In doctrinal courses, we are used to teaching students to think critically, an activity often referred to in the legal education domain as “thinking like a lawyer.” This thinking component is central to what lawyers do. But Lee Schulman, a co-author of the Carnegie Report (2007) and author of “Signature Pedagogies in the Professions,” in Daedalus 52 (Summer 2005)and a former professor at Stanford U. has observed that preparing students for the professions requires not only thinking critically, but also acting and performing with integrity. (Integrity is a nice way to describe ethics, using new vocabulary to wrap lawyering in a high standard.)
The ideas of action and performance are not new, but when held up alongside critical thinking, they create a nice trilogy of legal education outcomes. Acting is how lawyers interact with others, prepare, and behave while working, but not performing. Performing is when a lawyer is engaged in a law practice activity requiring competency, such as oral argument, examining a witness at a deposition or trial, or mediating a dispute.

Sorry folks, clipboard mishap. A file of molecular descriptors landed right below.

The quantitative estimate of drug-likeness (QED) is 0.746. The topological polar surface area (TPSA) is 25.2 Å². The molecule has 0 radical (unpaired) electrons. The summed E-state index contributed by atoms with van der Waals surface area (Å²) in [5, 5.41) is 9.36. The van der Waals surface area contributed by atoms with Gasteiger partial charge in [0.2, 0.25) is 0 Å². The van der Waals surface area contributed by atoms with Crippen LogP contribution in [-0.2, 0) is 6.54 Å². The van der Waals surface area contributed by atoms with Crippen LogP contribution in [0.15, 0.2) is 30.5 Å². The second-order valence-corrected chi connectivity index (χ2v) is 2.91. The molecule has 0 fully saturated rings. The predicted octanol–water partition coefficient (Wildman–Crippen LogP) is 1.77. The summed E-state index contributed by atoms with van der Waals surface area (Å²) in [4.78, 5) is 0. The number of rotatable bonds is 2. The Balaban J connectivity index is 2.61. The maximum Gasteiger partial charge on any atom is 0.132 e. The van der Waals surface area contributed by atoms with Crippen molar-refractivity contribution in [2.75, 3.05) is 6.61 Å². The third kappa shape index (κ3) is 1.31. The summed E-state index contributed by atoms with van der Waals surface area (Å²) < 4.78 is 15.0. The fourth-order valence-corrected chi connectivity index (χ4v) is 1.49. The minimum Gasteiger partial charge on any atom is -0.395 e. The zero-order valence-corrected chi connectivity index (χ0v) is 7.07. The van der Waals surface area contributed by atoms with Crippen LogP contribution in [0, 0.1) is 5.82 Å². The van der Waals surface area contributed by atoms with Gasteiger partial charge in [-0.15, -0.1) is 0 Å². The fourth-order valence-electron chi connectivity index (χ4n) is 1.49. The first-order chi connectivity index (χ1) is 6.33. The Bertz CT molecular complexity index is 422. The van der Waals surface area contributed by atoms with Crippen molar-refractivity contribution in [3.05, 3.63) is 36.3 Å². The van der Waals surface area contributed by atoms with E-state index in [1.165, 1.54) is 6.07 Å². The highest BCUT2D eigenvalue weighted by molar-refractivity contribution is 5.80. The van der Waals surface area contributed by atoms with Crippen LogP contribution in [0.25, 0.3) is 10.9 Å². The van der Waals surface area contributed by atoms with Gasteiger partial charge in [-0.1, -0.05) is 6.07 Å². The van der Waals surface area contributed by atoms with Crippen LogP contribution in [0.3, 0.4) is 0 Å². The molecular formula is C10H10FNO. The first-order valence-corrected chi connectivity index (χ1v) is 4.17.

Now that I have provided some background, my essential point in this brief blog post is as follows — If acting and performing are so important, we should be teaching students to do these things throughout law school, starting on the very first day of the first year of school, woven throughout doctrinal courses as well as clinical and legal writing offerings. Learning science supports this integration. In learning science, it has been shown that engaged learners perform better. Creating deliverables is a way to engage students in a positive fashion. Deliverables such as, “Do a direct examination of the plaintiff in this case,” or “Take a picture of an easement on real property and explain why,” or, “Write down ten questions you would have of the plaintiff in this case if you were able to ask them,” are just some illustrations of deliverables. Role-playing generally falls within the rubric of a deliverable, since students must give a performance as an attorney, judge, witness or other person – just not as a student.
Yet, it is hard to get out of our own way. After teaching for a long time, we develop habits that are difficult to shake, and taking risks with new approaches provides its own set of issues as well. But if legal education is really transitioning students through school into practice – and not just teaching discrete substantive segments – we probably ought to try doing something like this, even if only as a Beta test.
Filed under: Best Practices |